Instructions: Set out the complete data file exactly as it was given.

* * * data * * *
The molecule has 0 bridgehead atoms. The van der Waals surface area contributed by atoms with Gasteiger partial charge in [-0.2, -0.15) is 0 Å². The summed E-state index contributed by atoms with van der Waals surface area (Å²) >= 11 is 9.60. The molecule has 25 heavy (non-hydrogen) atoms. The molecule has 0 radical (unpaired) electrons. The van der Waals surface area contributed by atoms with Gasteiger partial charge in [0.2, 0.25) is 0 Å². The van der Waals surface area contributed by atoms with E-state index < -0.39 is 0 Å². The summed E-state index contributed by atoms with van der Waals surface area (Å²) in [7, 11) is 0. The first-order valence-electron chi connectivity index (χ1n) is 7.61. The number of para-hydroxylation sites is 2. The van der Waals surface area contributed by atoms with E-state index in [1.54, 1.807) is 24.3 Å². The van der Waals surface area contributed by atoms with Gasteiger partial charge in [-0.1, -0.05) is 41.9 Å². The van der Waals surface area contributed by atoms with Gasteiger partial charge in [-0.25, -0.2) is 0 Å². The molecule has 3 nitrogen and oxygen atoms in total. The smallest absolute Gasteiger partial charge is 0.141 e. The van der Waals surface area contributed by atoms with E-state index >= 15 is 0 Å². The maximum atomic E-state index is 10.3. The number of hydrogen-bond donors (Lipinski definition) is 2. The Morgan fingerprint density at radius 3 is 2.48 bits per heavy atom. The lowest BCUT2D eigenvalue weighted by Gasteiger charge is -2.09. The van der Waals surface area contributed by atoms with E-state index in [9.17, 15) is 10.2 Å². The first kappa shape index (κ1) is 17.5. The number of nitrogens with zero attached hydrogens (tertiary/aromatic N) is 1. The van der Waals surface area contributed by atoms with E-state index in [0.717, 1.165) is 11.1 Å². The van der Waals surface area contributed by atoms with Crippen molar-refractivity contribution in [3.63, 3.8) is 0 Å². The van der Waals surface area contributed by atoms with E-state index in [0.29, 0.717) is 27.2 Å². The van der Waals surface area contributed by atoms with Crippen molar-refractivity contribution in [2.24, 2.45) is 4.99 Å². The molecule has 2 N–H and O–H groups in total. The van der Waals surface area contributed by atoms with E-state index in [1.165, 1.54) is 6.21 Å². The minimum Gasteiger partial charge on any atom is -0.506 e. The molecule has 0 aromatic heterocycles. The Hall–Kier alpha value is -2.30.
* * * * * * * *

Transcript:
The molecule has 0 bridgehead atoms. The van der Waals surface area contributed by atoms with Gasteiger partial charge in [-0.2, -0.15) is 0 Å². The summed E-state index contributed by atoms with van der Waals surface area (Å²) >= 11 is 9.60. The molecule has 25 heavy (non-hydrogen) atoms. The molecule has 0 radical (unpaired) electrons. The van der Waals surface area contributed by atoms with Gasteiger partial charge in [0.2, 0.25) is 0 Å². The van der Waals surface area contributed by atoms with E-state index < -0.39 is 0 Å². The summed E-state index contributed by atoms with van der Waals surface area (Å²) in [7, 11) is 0. The first-order valence-electron chi connectivity index (χ1n) is 7.61. The number of para-hydroxylation sites is 2. The van der Waals surface area contributed by atoms with E-state index in [1.54, 1.807) is 24.3 Å². The van der Waals surface area contributed by atoms with Gasteiger partial charge in [-0.1, -0.05) is 41.9 Å². The van der Waals surface area contributed by atoms with Gasteiger partial charge in [-0.25, -0.2) is 0 Å². The molecule has 3 nitrogen and oxygen atoms in total. The smallest absolute Gasteiger partial charge is 0.141 e. The van der Waals surface area contributed by atoms with E-state index >= 15 is 0 Å². The maximum atomic E-state index is 10.3. The number of hydrogen-bond donors (Lipinski definition) is 2. The Morgan fingerprint density at radius 3 is 2.48 bits per heavy atom. The lowest BCUT2D eigenvalue weighted by Gasteiger charge is -2.09. The van der Waals surface area contributed by atoms with E-state index in [9.17, 15) is 10.2 Å². The first kappa shape index (κ1) is 17.5. The number of nitrogens with zero attached hydrogens (tertiary/aromatic N) is 1. The van der Waals surface area contributed by atoms with E-state index in [0.717, 1.165) is 11.1 Å². The van der Waals surface area contributed by atoms with Crippen molar-refractivity contribution in [3.63, 3.8) is 0 Å². The van der Waals surface area contributed by atoms with E-state index in [0.29, 0.717) is 27.2 Å². The van der Waals surface area contributed by atoms with Crippen molar-refractivity contribution in [2.24, 2.45) is 4.99 Å². The molecule has 2 N–H and O–H groups in total. The van der Waals surface area contributed by atoms with E-state index in [1.165, 1.54) is 6.21 Å². The minimum Gasteiger partial charge on any atom is -0.506 e. The molecule has 0 aromatic heterocycles. The Hall–Kier alpha value is -2.30.